India's headline inflation slowed to its lowest level in more than two years in January as food prices fell, sparking hopes that the RBI will start cutting interest rates sooner rather than later to battle the country's economic slowdown.

The wholesale price index, India's main gauge of inflation, rose 6.55 percent in January from a year earlier, its slowest rise since November 2009.

Tuesday's data, released by the government, was broadly in line with the 6.60 percent average forecast in a Reuters poll, after a rise of 7.47 percent in December.

Usually prices rise in January, but that has not happened to such an extent this time. The manufacturing and core manufacturing inflation have slowed down more than expected, said A. Prasanna, an economist at ICICI Securities Primary Dealership in Mumbai.

This has raised chances of a 25-basis point rate cut in March (rather) than in April. The rupee's rebound in January has also partially helped inflation to ease.

The Reserve Bank of India (RBI) is widely expected to start cutting interest rates in the quarter beginning April 1, as it looks to stimulate an economy that is headed for its slowest growth in three years.

The central bank ran a 20-month interest rate tightening cycle until October to slow down inflation to 7 percent by March. Economists expect the RBI, during 2012, to cut its policy rate by 100 basis points from the current 8.5 percent, with a cut of 50 basis points in the April-June quarter.


Federal bond yields and swap rates fell after the January inflation data on hopes of an early rate cut.

This fall in core inflation bodes well to bring up the rate cut expectation, said Vivek Rajpal, an India strategist at Nomura in Mumbai. Our base case remains April cut, (but) market should from hereon start assigning some probability to March rate cut.

In keeping its policy rate unchanged last month, the RBI cited risks to inflation from global crude oil prices and the weak rupee, as well as India's yawning fiscal deficit.

The rupee fell nearly 16 percent last year against the dollar, before rebounding about 7.5 percent this year.

The fiscal deficit, however, is widely expected to be almost a percentage point higher than the government's target of 4.6 percent of gross domestic product for the fiscal year ending March 31, largely reflecting a slowdown in economic growth.

Despite growing odds for a March cut, the RBI might prefer to watch the mid-March budget before kick-starting the rate easing cycle in April, said Radhika Rao, an economist at Forecast Pte Ltd in Singapore. She expects the RBI to cut cash reserve requirements for banks at its March policy review.

The RBI cut cash reserve ratio for banks by 50 basis points to 5.50 percent at its last policy review in January. The next review is due on March 15, a day before the federal government presents the budget for the fiscal year that starts on April 1.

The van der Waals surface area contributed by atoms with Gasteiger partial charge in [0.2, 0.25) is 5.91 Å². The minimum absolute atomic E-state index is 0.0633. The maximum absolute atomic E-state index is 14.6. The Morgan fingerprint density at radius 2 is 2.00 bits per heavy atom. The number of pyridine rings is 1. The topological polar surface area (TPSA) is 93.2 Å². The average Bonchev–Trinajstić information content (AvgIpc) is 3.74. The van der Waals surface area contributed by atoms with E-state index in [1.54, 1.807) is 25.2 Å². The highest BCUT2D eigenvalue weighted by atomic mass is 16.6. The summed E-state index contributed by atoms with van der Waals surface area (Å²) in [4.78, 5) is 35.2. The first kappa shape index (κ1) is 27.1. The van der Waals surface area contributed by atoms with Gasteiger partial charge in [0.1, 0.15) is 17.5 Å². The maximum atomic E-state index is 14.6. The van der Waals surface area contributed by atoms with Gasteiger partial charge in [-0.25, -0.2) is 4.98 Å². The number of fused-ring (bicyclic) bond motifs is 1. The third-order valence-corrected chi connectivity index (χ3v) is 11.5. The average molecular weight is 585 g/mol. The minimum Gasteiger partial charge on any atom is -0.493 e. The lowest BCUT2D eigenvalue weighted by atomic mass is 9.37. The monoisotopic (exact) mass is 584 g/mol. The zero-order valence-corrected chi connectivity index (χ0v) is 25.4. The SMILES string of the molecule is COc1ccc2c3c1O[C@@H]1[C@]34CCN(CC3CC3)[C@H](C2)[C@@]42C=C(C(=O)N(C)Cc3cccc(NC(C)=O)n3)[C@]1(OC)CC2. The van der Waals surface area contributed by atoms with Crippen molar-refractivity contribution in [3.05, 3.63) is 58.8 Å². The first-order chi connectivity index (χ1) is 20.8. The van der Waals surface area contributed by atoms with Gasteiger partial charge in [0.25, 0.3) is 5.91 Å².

The Indian economy has lost momentum as lingering euro zone debt woes coupled with high interest rates and a policy paralysis at home have hit capital investments.

The government last week cut the economic growth forecast for the current fiscal year to 6.9 percent, the slowest pace in three years. The GDP data for the October-December quarter is due on February 29.

If this (inflation) number stays soft going ahead and the GDP print also comes soft in February then together, there is a chance that RBI may cut rates in March (rather) than in April, said Siddhartha Sanyal, chief India economist at Barclays Capital.

Meanwhile, annual food prices in January fell 0.52 percent from 0.74 percent rise in December, helped by improved supplies of vegetables.

However, prices of protein-rich food items such as eggs, fish and meat, milk and pulses remained high, suggesting that food inflation remains a potential problem area.

Finance Minister Pranab Mukherjee said edible oils and milk are among items that may continue to threaten food inflation.

The minister, who said inflation remains unacceptably high said he expects it to keep moderating in coming months although softening in prices of manufactured goods may be more gradual. Mukherjee said he anticipates annual inflation to be closer to 6 percent at the end of March.


While manufacturing inflation dropped to 6.49 percent from 7.41 percent in December, non-food manufactured inflation -- a barometer for demand-driven price pressures -- eased to 6.7 percent in January from 7.7 percent a month ago.

Fuel prices rose 14.21 percent from a year earlier, compared with an annual rise of 14.91 percent in December.

Fuel inflation has been steady, as political considerations have forced the government to delay an adjustment in petroleum and coal prices.

Any government move to align domestic petroleum prices with global prices to reduce its massive subsidy bill runs the risk of igniting inflation.

A decision on petroleum subsidy reforms is expected after the conclusion of a series of state elections being held between now and early March.